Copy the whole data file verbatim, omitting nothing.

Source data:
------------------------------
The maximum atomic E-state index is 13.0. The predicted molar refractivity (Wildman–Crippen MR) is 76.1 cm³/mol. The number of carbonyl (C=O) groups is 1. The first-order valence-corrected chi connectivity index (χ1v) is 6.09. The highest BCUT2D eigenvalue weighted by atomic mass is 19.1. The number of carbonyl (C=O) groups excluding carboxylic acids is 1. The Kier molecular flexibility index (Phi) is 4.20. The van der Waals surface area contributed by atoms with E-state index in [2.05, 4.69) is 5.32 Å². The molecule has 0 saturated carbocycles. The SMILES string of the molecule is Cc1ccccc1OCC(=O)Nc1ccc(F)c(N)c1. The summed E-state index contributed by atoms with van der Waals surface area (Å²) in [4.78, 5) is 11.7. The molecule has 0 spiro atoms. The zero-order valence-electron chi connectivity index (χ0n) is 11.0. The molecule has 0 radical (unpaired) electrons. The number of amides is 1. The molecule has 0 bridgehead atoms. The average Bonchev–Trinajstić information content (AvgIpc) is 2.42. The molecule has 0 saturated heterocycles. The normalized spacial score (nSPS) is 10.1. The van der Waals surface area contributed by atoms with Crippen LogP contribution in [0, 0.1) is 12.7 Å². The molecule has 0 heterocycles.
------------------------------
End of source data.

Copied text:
The maximum atomic E-state index is 13.0. The predicted molar refractivity (Wildman–Crippen MR) is 76.1 cm³/mol. The number of carbonyl (C=O) groups is 1. The first-order valence-corrected chi connectivity index (χ1v) is 6.09. The highest BCUT2D eigenvalue weighted by atomic mass is 19.1. The number of carbonyl (C=O) groups excluding carboxylic acids is 1. The Kier molecular flexibility index (Phi) is 4.20. The van der Waals surface area contributed by atoms with E-state index in [2.05, 4.69) is 5.32 Å². The molecule has 0 saturated carbocycles. The SMILES string of the molecule is Cc1ccccc1OCC(=O)Nc1ccc(F)c(N)c1. The summed E-state index contributed by atoms with van der Waals surface area (Å²) in [4.78, 5) is 11.7. The molecule has 0 spiro atoms. The zero-order valence-electron chi connectivity index (χ0n) is 11.0. The molecule has 0 radical (unpaired) electrons. The number of amides is 1. The molecule has 0 bridgehead atoms. The average Bonchev–Trinajstić information content (AvgIpc) is 2.42. The molecule has 0 saturated heterocycles. The normalized spacial score (nSPS) is 10.1. The van der Waals surface area contributed by atoms with Crippen LogP contribution in [0, 0.1) is 12.7 Å². The molecule has 0 heterocycles.